Patriots set as early betting favorites on Super Bowl odds

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Both teams won conference championship games on the road in overtime, but the way that the New England Patriots went about it, along with their well-earned reputation, has led to some early line movement on the Super Bowl odds.

New England, playing in their ninth Super Bowl in the last 18 seasons with Tom Brady at quarterback, are now 2.5-point betting favorites against the Los Angeles Rams with a 57-point total at sportsbooks monitored by OddsShark.com for the February 3 contest at Mercedes-Benz Stadium in Atlanta

New England, which has seen the line move in their favor this week, outgained the Kansas City Chiefs by 150-plus yards in regulation time in the AFC championship game and are 9-3 against the spread in their last 12 playoff games, according to the OddsShark NFL Database. However, they are 3-3 SU and 1-5 ATS as a favorite in the Super Bowl.

The Rams are 4-0 ATS in their last four games and 8-0 straight-up in their last eight games against AFC teams.

The Patriots, who are 13-5 SU and 11-7 ATS on the season, scored 78 points over two playoff wins that reflected the adage that lines wins championships. New England’s offensive line, anchored by tackles Trent Brown and Shaq Mason, cleared the way for Sony Michel and Rex Burkhead to furnish the rushing attack that makes Brady lethal in big games.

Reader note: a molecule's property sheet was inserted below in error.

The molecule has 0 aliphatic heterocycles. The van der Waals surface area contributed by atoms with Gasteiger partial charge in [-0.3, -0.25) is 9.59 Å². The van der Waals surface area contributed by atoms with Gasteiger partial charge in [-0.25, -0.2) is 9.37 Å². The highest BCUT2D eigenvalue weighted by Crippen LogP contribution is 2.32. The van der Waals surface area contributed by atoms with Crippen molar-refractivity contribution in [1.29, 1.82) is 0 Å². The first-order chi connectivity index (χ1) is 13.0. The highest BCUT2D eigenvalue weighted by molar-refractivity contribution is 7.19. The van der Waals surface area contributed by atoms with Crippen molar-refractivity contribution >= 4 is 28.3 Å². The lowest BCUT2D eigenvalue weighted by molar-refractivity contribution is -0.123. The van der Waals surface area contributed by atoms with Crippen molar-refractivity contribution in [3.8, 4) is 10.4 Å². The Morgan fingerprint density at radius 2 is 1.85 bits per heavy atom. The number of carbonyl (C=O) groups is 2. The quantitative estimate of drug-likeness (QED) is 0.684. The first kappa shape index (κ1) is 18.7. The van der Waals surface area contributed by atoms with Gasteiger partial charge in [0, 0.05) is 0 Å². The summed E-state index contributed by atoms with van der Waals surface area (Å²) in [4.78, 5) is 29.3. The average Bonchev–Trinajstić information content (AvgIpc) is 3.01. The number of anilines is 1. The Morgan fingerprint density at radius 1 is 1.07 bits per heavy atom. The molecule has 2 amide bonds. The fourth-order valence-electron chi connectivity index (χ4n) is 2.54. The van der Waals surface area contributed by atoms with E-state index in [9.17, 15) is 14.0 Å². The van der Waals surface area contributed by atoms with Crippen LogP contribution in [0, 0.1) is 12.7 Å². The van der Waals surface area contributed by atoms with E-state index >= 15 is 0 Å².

The Rams have dominant defensive tackle Aaron Donald in the interior of their defense, but it’s not clear whether a team that allowed a NFL-worst 5.1 yards per rush in the regular season will be able to match up against an opponent that uses two-back and/or two-tight-end sets with such great frequency.

The Rams, who are 15-3 SU and 9-7-2 ATS, are likely not being underestimated with the current line, but that might change if it swells to greater than a field-goal margin. With a relatively mistake-proof quarterback, Jared Goff, and an at-times devastating rushing attack with Todd Gurley and C.J. Anderson, the Rams might be equipped to avoid having to play from behind, a pratfall that befell both New England opponents.